Adam: As a working-class stiff who barely graduated high school, I can tell you first-hand that you don’t need a college degree to pursue things you are passionate about in life. I’m a huge supporter of education in general, but college is not for everyone. Give me a young person with a boatload of curiosity and grit, and I’ll take him or her over an honor student from Yale who thinks the world owes him a lucrative salary and smart car any day of the week.

Making No Safe Spaces means going behind enemy lines on college campuses across the United States. What will you be doing while you’re there?

Dennis: We have live events planned. We’ll be doing interviews with students, professors, parents and influential voices in the culture. We’ll be visiting fraternities and sororities. We’ll be traveling to public, private, secular and religious universities – from Berkeley to Boston. We’ll be telling the story of higher education in America over the past half century. We’ll be exploring where things go from here on their current trajectory.

Adam: I’ll mostly be in charge of keeping Dennis’ die-hard 19-year-old fans away from him while he’s in his trailer.

You know this kind of thing will kick up a lot of resistance. How do you plan on dealing with blowback?

Adam: Ignoring it entirely. We want to connect with students and those involved in higher education. I’m not interested in what HuffPost thinks. I want to know what young people (and those educating/raising them) think.

A common criticism of conservative media is that most of the time we’re just preaching to the choir. With No Safe Spaces, are you hoping to change minds and hearts on the liberal side of the aisle?

Dennis: The goal here is two-fold. First, we want to sound an alarm bell for parents of all political stripes that something is gravely wrong. Second, we want to engage Americans who disagree with our politics, in part, by tackling this serious issue with grace, dignity and humor.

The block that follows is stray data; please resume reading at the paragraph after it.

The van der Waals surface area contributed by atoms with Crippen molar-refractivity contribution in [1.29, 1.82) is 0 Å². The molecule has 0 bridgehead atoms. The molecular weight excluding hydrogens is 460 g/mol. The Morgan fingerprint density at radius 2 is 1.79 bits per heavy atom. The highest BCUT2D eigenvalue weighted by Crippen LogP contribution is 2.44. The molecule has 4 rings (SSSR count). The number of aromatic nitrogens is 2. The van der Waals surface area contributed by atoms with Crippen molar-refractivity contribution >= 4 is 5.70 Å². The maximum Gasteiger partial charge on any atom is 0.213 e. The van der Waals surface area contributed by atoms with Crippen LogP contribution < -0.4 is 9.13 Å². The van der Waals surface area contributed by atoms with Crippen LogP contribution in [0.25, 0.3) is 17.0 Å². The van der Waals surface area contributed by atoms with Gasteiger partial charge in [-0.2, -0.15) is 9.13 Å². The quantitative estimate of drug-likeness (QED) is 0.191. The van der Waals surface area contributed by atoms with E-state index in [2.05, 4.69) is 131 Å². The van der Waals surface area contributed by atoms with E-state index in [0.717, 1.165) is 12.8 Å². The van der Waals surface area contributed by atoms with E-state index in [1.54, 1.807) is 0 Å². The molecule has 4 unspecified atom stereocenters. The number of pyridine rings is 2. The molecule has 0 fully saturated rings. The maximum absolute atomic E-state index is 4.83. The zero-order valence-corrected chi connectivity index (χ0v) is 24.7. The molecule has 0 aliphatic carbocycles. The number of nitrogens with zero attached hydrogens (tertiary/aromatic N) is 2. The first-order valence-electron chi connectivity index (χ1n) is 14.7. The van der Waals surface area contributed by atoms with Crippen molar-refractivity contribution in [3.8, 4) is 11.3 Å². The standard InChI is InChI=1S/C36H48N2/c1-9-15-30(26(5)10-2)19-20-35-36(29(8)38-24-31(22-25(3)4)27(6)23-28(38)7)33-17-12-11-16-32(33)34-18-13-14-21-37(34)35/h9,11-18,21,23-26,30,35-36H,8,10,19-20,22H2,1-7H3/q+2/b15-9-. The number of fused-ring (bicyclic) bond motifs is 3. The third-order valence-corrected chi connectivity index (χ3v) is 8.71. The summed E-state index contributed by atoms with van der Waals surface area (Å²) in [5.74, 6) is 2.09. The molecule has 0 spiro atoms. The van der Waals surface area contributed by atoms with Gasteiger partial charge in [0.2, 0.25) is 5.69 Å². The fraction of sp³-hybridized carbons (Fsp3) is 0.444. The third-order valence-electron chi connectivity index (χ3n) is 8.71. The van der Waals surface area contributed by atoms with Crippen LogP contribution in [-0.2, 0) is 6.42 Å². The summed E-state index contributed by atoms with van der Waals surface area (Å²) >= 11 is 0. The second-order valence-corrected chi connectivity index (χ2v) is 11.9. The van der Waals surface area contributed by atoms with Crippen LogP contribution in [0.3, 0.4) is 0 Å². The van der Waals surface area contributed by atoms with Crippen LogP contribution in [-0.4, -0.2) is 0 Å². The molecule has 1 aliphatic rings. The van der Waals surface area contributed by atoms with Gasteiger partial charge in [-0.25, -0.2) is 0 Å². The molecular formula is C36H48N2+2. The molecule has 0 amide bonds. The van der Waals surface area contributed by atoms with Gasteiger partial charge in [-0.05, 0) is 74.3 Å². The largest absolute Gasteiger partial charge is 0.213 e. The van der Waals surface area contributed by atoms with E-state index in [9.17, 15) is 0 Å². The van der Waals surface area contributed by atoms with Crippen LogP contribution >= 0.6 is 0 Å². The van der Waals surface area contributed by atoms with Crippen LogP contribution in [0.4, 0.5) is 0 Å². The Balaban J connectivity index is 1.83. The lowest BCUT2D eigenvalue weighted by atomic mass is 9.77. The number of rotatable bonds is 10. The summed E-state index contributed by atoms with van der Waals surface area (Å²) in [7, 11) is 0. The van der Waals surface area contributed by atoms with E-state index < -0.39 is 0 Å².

Seeing movies like Animal House and Back to School really made me looks forward to college when I was a kid. Do you think the kids these days still know how to party and have a good time, or has the PC virus ruined that for them?

Adam: My friends who went to college in the 1980’s never stopped telling me how much fun it was. I loved visiting them and all that the college life entailed back then. Now, you’ve never seen a group of more unhappy people in your life than the average college classroom. I’d rather my kids party their way through college than be indoctrinated in their classes.

Will Dennis be doing a keg stand?

Adam: It was written into my contract that Dennis be required to do at least one.

Dennis: No comment.

Is there hope for American colleges? If so, what do you think is the best way to save them?

Dennis: Donors must stop funding the universities until changes are made. Or they need to start funding universities that are doing things the right way. Money still moves the needle.

Getting back to the buddy cop motif—in your partnership, which one is Turner and which one is Hooch?

Adam: I guess I’m Hooch since I’m the one with his own line of alcoholic beverages (available at carolladrinks.com).

Adam and Dennis have set up an Indiegogo page to help finance the film. If you’d like to chip in a few bucks, go can do so here. Thanks, guys!